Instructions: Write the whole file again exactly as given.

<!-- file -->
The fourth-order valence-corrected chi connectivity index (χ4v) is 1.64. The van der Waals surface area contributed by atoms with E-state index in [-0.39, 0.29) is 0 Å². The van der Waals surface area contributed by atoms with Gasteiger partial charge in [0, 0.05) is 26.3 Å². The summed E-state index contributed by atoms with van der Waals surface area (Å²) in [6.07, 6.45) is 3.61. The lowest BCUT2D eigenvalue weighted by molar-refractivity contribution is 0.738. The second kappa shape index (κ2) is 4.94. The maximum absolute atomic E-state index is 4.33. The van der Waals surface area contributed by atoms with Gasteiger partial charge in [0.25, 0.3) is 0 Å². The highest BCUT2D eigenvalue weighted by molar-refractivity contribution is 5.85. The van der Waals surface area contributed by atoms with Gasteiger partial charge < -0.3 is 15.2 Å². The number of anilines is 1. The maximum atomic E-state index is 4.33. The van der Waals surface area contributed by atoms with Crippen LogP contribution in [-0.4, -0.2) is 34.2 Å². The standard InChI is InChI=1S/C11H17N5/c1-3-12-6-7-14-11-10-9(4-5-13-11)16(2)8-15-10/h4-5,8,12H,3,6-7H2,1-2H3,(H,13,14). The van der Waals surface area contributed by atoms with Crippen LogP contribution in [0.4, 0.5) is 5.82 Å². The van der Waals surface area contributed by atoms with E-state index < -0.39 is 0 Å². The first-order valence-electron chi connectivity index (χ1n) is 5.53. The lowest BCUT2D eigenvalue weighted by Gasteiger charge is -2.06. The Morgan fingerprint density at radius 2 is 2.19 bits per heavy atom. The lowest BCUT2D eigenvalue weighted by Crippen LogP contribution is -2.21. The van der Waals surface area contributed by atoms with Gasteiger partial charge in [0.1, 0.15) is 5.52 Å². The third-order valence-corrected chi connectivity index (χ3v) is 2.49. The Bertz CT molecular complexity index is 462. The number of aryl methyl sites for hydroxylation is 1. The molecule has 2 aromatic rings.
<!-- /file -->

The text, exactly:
The fourth-order valence-corrected chi connectivity index (χ4v) is 1.64. The van der Waals surface area contributed by atoms with E-state index in [-0.39, 0.29) is 0 Å². The van der Waals surface area contributed by atoms with Gasteiger partial charge in [0, 0.05) is 26.3 Å². The summed E-state index contributed by atoms with van der Waals surface area (Å²) in [6.07, 6.45) is 3.61. The lowest BCUT2D eigenvalue weighted by molar-refractivity contribution is 0.738. The second kappa shape index (κ2) is 4.94. The maximum absolute atomic E-state index is 4.33. The van der Waals surface area contributed by atoms with Gasteiger partial charge in [0.25, 0.3) is 0 Å². The highest BCUT2D eigenvalue weighted by molar-refractivity contribution is 5.85. The van der Waals surface area contributed by atoms with Gasteiger partial charge < -0.3 is 15.2 Å². The number of anilines is 1. The maximum atomic E-state index is 4.33. The van der Waals surface area contributed by atoms with Crippen LogP contribution in [-0.4, -0.2) is 34.2 Å². The standard InChI is InChI=1S/C11H17N5/c1-3-12-6-7-14-11-10-9(4-5-13-11)16(2)8-15-10/h4-5,8,12H,3,6-7H2,1-2H3,(H,13,14). The van der Waals surface area contributed by atoms with Crippen LogP contribution in [0.4, 0.5) is 5.82 Å². The van der Waals surface area contributed by atoms with E-state index < -0.39 is 0 Å². The first-order valence-electron chi connectivity index (χ1n) is 5.53. The lowest BCUT2D eigenvalue weighted by Gasteiger charge is -2.06. The Morgan fingerprint density at radius 2 is 2.19 bits per heavy atom. The lowest BCUT2D eigenvalue weighted by Crippen LogP contribution is -2.21. The van der Waals surface area contributed by atoms with Gasteiger partial charge in [0.1, 0.15) is 5.52 Å². The third-order valence-corrected chi connectivity index (χ3v) is 2.49. The Bertz CT molecular complexity index is 462. The number of aryl methyl sites for hydroxylation is 1. The molecule has 2 aromatic rings.